In order to produce reliable estimates and weights for the similarity scores, if the sum of the freshmen GRS cohort sizes over the past 3 years is less than 30 students, the institution is omitted for the regression analysis. Additionally, in order to mitigate the effects of year-to-year variations on key indicators, The Education Trust averages the three most recent years of data, when available, for the indicators used to identify similar institutions. The Education Trust chose the factors listed in Table 1 based on a review of the literature, in which 15 variables were identified as possible predictors of graduation rates. Each year, the results of a regression model (in which each of the 15 predictors are regressed upon the dependent variable) establish the final set of weighting variables used to calculate similar institutions. The overall weighted averaged six-year graduation rate for the most recent three years of data (this year: for the 2006, 2007, and 2008 freshman cohorts) determine which variables are included.

For example, this year, the percent of undergraduates who are underrepresented minorities (URM) was not a significant predictor for the public and private not-for-profit institutions, even though it had been in previous years. Ultimately, twelve indicators possessed a statistically significant relationship with the overall weighted averaged six-year graduation rate for the public and private non-profit institutions. Some factors are weighted more heavily than others when calculating the overall similarity score, based on their relative influence on graduation rates in the regression model.  For example, the Estimated Median SAT/ACT equivalent of the freshman class counts for more than the overall number of undergraduates in the similarity score calculation because the regression analysis indicates that the Estimated Median SAT/ACT has a greater influence on graduation rates. 

The variables used in the similarity score formula are shown below in Table 1. The second column displays the weight assigned to the variable by the algorithm, and the sum of all the weights should be 1,000. (This year the sum of all weights was 999, due to rounding). Institutions receive the maximum point value for a given factor if they are identical to the chosen institution, and a lesser value if they are not identical but still sufficiently similar.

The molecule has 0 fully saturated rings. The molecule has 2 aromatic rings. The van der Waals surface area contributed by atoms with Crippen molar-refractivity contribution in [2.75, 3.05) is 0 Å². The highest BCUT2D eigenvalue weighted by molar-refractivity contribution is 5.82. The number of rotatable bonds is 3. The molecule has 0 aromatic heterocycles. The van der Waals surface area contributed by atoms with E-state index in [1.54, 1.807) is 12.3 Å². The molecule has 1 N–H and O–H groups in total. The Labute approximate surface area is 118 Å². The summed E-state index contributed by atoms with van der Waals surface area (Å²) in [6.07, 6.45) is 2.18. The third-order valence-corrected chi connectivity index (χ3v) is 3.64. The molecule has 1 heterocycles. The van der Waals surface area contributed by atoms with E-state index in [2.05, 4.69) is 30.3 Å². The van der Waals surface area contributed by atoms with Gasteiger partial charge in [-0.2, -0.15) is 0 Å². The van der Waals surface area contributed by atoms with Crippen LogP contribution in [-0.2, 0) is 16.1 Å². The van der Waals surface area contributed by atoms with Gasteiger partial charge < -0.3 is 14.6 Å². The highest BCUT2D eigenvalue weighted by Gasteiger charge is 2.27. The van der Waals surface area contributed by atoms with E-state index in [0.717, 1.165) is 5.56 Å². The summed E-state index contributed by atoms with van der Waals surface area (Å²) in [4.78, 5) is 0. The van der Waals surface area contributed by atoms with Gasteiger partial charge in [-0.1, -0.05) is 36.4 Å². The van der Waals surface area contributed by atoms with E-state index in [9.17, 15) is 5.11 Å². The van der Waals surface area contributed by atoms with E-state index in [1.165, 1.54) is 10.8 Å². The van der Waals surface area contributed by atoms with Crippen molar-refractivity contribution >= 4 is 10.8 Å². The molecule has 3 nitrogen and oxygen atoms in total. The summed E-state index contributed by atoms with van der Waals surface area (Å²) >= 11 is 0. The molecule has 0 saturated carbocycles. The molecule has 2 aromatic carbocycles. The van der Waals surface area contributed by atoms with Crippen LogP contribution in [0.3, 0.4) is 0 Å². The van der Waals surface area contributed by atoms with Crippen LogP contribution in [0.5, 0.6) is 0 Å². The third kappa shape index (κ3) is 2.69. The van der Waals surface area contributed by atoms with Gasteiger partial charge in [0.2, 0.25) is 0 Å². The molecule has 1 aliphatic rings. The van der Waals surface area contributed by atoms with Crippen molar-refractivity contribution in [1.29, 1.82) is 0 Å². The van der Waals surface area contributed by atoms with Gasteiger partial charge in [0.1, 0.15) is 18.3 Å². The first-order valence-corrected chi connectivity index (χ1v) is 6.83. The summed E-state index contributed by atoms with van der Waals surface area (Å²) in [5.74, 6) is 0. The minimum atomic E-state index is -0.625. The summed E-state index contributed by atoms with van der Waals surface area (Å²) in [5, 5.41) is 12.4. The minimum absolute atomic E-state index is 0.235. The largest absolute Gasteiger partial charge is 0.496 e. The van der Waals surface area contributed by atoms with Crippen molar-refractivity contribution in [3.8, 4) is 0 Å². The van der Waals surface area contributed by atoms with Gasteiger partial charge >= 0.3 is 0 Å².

Detailed definitions and source descriptions for each of the variables below can be found in the Data Definitions and Sources section later in this document.

Table 1: Public and Private not-for-profit Sector Weights

Estimated median SAT or ACT equivalent of freshman class 211 points
Percent of full-time, first-time degree/certificate-seeking undergraduate students who received federal Pell Grants 171 points
Number of full-time equivalent undergraduates 110 points
Sector (Public vs. Private) 84 points
Student-related expenditures per full-time equivalent undergraduate 68 points
Status as a commuter campus 67 points
Average high school GPA among college freshmen 64 points
Percent of undergraduate students age 25 and over 62 points
Admissions selectivity, per Barron's Profiles of American Colleges 54 points
Percent of undergraduates who are enrolled part-time 51 points
Percent of degrees awarded in Science, Technology, Engineering, and Mathematics 30 points
Historically Black College or University 27 points

Based on 2013-14 data, the percent of students admitted, the percent of underrepresented minority students, and Carnegie Classification were not significant predictors of graduation rates.

Note: This methodology does not include the percent of students who enroll and transfer to another institution.  This is clearly a significant piece of information, since an institution with an unusually large outbound transfer population could have a diminished graduation rate as a result.  However, not enough institutions (fewer than half of all reporting) reported outbound transfer data through the GRS, making it untenable for inclusion in the similarity score algorithm.  Users can use CRO to access outbound transfer rate data for those institutions that did report it, and consider graduation-rate outcomes with that information in mind.

Private for-profit institutions